Built at the height of the Brutalist movement, the thirty-five acre site is notable for its cohesiveness in a way other modernist buildings have been unable to achieve. The Queen at the estate’s official opening in 1982 called it ‘one of the wonders of the modern world’. But its detractors do not find themselves without company. The Barbican Centre was voted London’s ugliest building in a 2003 poll. The Barbican’s own website also makes reference to its controversial reputation, stating, ‘Since opening in 1982, the Barbican has long been the source of amazement and inspiration – as well as controversy.’ The Estate has received protected status from the government and its central location remains popular for residential occupation. It is likely to remain a fixture of the City well into the future.
Other famous examples of Brutalist architecture in London include: Trellick Tower, Centre Point, The Ministry of Justice and Brunel University Lecture centre. The site at Brunel University was used in the 1971 film A Clockwork Orange as the site of the Ludovico Medical Facility. Brutalist architecture became identified with modernism, iconoclasm and dystopia in film and media. An interesting question to ask is how did an architectural style originally conceived with utopian aims become identified with dystopia in popular culture?
Films such as Alphaville (1965) and Blade Runner (1982) show a gritty dystopia consisting of Brutalist structures. The new style of architecture built to overcome overcrowding and slums was often not given the resources and upkeep needed. The governments and organisations which commissioned them should have allocated more for their long term needs, especially after Brutalism became unpopular. They often became synonymous with poverty and urban decay. Whereas some continue to be successful, such as the Barbican, others, like the Tricorn Centre in Portsmouth were under maintained, reviled and seedy. Voted the most hated building in Britain by a 2001 BBC Radio 4 poll, the Tricorn Centre was demolished in 2004.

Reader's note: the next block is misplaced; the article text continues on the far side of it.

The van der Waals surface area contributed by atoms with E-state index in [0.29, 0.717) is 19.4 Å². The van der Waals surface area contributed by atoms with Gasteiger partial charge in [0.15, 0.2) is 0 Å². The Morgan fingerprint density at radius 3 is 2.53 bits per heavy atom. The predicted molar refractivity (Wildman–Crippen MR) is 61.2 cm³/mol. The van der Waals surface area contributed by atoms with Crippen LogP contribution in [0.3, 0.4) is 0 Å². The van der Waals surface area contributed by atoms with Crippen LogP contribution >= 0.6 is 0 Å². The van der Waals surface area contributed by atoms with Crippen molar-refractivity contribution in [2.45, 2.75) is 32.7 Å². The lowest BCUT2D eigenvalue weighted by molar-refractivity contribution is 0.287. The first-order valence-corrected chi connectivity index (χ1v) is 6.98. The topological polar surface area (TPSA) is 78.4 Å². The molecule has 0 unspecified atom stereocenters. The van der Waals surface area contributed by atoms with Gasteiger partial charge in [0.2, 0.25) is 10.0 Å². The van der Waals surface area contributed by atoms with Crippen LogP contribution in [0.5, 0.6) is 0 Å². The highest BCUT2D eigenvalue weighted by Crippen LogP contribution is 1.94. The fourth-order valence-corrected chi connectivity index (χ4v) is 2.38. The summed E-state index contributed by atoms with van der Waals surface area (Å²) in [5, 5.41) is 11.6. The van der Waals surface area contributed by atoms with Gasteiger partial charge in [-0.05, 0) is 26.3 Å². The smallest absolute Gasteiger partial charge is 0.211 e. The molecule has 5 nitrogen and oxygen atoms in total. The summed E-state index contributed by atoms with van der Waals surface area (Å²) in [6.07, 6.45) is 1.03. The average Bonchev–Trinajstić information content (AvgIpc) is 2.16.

Edinburgh has its own controversial brutalist buildings. Argyle House near the castle has faced calls for its demolition, being called an ‘eyesore’. Nevertheless there has been push back to save this large and noteworthy example of modernist architecture in the Scottish capital.
Brutalism as a style could have a renaissance in the future. Its geometric temples range from university buildings to government departments. Anti-bourgeois and unpretentious, it appeals to an innate egalitarian nature. But this renaissance does not show signs of stirring.
A 2008 Financial Times article documents the twenty-first century disdain for the architectural style: ‘Brutalism, an aesthetic based on bulky cliffs of concrete, remains locked up in its filthy, rain-stained bunker, dismissed as modernism’s idiot relative, reviled, unpopular, a manifestation of everything that went wrong with architecture.’
Brutalist architecture emerged as a counter point to the more frivolous and gilded architecture of the 1920s and 1930s. Leaders and bureaucrats wanted to craft a brave new world after two world wars. A world based on the eradication of poverty and mass efficient urban living. Brutalism largely ended alongside the receding of socialist ideals and rise of neoliberalism in the 1980’s. The new high-tech architectural style of Late Modernism and Deconstructivism took its place. Brutalism would always struggle as a long term trend due to its unpopularity with private individuals and corporations. But ultimately its ideals of strength, functionality and egalitarianism are laudable even if the results are an alienating cityscape.